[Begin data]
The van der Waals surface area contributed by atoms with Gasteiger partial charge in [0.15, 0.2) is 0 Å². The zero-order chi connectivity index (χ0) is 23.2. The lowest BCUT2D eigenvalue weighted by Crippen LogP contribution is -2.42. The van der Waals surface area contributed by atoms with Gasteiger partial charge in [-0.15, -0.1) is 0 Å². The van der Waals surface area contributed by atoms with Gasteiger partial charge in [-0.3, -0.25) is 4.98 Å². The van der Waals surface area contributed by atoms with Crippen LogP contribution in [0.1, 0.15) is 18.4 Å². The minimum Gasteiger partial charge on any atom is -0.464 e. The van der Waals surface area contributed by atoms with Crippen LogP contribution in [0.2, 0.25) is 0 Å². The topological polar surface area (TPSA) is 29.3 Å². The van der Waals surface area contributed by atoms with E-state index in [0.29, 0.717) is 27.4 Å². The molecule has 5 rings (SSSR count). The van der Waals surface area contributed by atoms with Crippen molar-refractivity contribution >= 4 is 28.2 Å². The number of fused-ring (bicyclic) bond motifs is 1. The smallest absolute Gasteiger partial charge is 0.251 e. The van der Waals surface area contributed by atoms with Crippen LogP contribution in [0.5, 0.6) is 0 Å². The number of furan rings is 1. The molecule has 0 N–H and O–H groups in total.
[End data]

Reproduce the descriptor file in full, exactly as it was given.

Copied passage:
The van der Waals surface area contributed by atoms with Gasteiger partial charge in [0.15, 0.2) is 0 Å². The zero-order chi connectivity index (χ0) is 23.2. The lowest BCUT2D eigenvalue weighted by Crippen LogP contribution is -2.42. The van der Waals surface area contributed by atoms with Gasteiger partial charge in [-0.15, -0.1) is 0 Å². The van der Waals surface area contributed by atoms with Gasteiger partial charge in [-0.3, -0.25) is 4.98 Å². The van der Waals surface area contributed by atoms with Crippen LogP contribution in [0.1, 0.15) is 18.4 Å². The minimum Gasteiger partial charge on any atom is -0.464 e. The van der Waals surface area contributed by atoms with Crippen LogP contribution in [0.2, 0.25) is 0 Å². The topological polar surface area (TPSA) is 29.3 Å². The van der Waals surface area contributed by atoms with E-state index in [0.29, 0.717) is 27.4 Å². The molecule has 5 rings (SSSR count). The van der Waals surface area contributed by atoms with Crippen molar-refractivity contribution >= 4 is 28.2 Å². The number of fused-ring (bicyclic) bond motifs is 1. The smallest absolute Gasteiger partial charge is 0.251 e. The van der Waals surface area contributed by atoms with Crippen LogP contribution in [0.5, 0.6) is 0 Å². The number of furan rings is 1. The molecule has 0 N–H and O–H groups in total.